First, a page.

SNI clinical study using ultrasound for treatment of ICH and IVH presented at International Stroke Conference

EKOS Corporation announced today that Dr. David W. Newell, Co–Executive Director, Swedish Neuroscience Institute (SNI, Seattle, WA) presented a SNI clinical study known as ‘SLEUTH’ (Safety of Lysis with Ultrasound in the Treatment of Intracerebral (ICH) and Intraventricular Hemorrhage (IVH) at the American Heart Association International Stroke Conference (San Antonio, TX).

“Our technology is already being used successfully in the peripheral vasculature with over 16,000 devices sold. The company is also focused on pulmonary embolism, another major unmet need and we are about to commence a prospective randomized trial in this area.”

Dr. Newell said, “The objective of this study was to evaluate the safety and efficacy of a novel therapy which combines ultrasound with recombinant tissue plasminogen activator (rt-PA) delivered through a microcatheter directly into spontaneous IVH or ICH in humans, to facilitate evacuation of the hemorrhage.”

Dr. Newell said that the 35 patients presented at SNI with ICH and IVH were screened between November 2008 and July 2009 for entry into the study. Entry criteria included the spontaneous onset of ICH ≥ 25cc and or IVH producing ventricular obstruction. Nine patients (ages 38-83, average = 63, 6 male, 3 female) who met entry criteria were consented and entered into the trial. A ventricular drainage catheter and an ultrasound microcatheter were stereotactically delivered together, directly into the IVH or ICH. Recombinant tissue plasminogen activator (rt-PA) and 24 hours of continuous ultrasound were delivered and gravity drainage was performed. In patients with IVH a total of 3 mg of rt-PA was injected, and in patients with intraparenchymal hemorrhages a total of 0.9 mg rt-PA was injected, in three doses over 24 hours.

Dr. Newell reported that all patients had significant volume reductions of the treated hemorrhage. The mean percentage volume reduction after 24 hours of treatment, compared to the pre-treatment stability scans, as determined by CT were 59 % ± 5 (sem) for ICH, and 45.1% ±13 (sem) for IVH (1 ICH patient was excluded from analysis due to catheter breakage). There were no intracranial infections and there were no significant episodes of re-bleeding by clinical or CT assessment. There was 1 death by 30 days after admission. Clinical improvements as determined by a decrease in the National Institutes of Health Stroke Score (NIHSS) were demonstrated at 30 days in 7/9 patients. The rate of thrombolysis was compared between 8 patients who completed treatment, to cohorts of patients treated using identical doses of tPA and catheter drainage without ultrasound for IVH and ICH (courtesy of MISTIE and CLEAR studies which are large IVH/ICH studies sponsored by the NIH which are already underway and do no use ultrasound acceleration ). Compared to MISTIE / CLEAR data we observed a faster rate of lysis during the first 24 hours of treatment for IVH>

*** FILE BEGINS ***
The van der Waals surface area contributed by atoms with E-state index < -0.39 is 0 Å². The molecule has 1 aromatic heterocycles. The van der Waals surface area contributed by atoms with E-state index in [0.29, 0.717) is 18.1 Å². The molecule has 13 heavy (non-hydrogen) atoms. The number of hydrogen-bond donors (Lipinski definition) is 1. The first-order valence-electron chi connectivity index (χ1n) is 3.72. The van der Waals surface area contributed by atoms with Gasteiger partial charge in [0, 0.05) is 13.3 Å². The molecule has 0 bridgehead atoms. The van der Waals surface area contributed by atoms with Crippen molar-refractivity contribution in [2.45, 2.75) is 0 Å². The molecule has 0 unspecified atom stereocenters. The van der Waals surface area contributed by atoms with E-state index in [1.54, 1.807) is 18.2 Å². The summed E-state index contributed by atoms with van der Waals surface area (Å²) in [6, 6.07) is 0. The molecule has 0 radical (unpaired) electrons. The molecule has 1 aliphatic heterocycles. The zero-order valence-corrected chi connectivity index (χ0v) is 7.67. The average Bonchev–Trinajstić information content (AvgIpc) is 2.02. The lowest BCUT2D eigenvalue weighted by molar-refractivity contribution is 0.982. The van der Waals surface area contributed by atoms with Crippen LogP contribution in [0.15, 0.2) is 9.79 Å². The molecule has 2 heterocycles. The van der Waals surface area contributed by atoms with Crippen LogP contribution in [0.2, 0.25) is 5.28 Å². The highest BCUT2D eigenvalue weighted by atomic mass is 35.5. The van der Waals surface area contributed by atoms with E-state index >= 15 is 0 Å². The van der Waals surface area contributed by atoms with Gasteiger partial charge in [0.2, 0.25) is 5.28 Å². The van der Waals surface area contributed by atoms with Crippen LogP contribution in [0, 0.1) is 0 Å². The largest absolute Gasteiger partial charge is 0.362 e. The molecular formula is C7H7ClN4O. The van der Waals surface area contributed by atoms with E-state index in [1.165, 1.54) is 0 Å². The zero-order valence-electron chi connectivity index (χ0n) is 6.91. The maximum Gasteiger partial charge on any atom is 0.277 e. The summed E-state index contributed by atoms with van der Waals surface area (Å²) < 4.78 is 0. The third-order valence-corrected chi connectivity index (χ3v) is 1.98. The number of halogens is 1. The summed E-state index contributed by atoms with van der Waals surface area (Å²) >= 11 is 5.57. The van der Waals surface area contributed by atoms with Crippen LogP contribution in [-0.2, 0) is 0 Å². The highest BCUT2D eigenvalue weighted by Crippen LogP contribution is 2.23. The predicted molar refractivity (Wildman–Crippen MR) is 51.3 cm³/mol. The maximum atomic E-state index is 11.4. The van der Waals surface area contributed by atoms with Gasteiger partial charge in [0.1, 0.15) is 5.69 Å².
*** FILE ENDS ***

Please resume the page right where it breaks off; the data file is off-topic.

Dr. Newell noted, “Lysis and drainage of spontaneous ICH and IVH with reduction of mass effect can be accomplished rapidly and safely by sonothrombolysis using stereotactically delivered drainage and ultrasound catheters through a burr hole. A larger clinical trial with catheters specifically designed for brain blood clot removal is warranted.”

Dr. Douglas Hansmann, one of the study co-authors and EKOS co-founder said, “This research was possible because of the collaborative atmosphere in the Seattle biotech community. Funds from the Washington State Life Sciences Discovery Fund through money that Governor Christine Gregoire successfully helped appropriate for Washington State through the tobacco settlement provided a $170,000 grant that allowed EKOS to approach Dr. Newell and SNI with the proposal to study this exciting new application of EKOS technology.”

Robert W. Hubert, President/CEO of EKOS Corporation said, “This is another example of how EKOS’ unique ultrasound accelerating drug delivery technology is applying to another critically unmet medical need. These patients desperately need alternatives to therapy where today there are none. We think we can make a major contribution with this new initiative.” Mr. Hubert concluded, “Our technology is already being used successfully in the peripheral vasculature with over 16,000 devices sold. The company is also focused on pulmonary embolism, another major unmet need and we are about to commence a prospective randomized trial in this area.”

ICH is a devastating form of stroke. Half of all patients die within one month of the event, and those who survive typically suffer dramatic loss of brain function and motor skills. Often, they are unable to resume normal activities such as caring for themselves, straining family members or requiring more extensive, expensive ongoing professional care further plaguing our health system.

“The fastest, safest and complete way to remove a clot can make a difference between life and death. EKOS Corporation has developed the technology, minimally invasive, combining catheter-delivered ultrasound in conjunction with a clot-busting drug. This new therapy has clearly shown promising results and we are excited to learn more,” concluded Dr. Newell.


 EKOS Corporation


The opinions expressed here are the views of the writer and do not necessarily reflect the views and opinions of News Medical.
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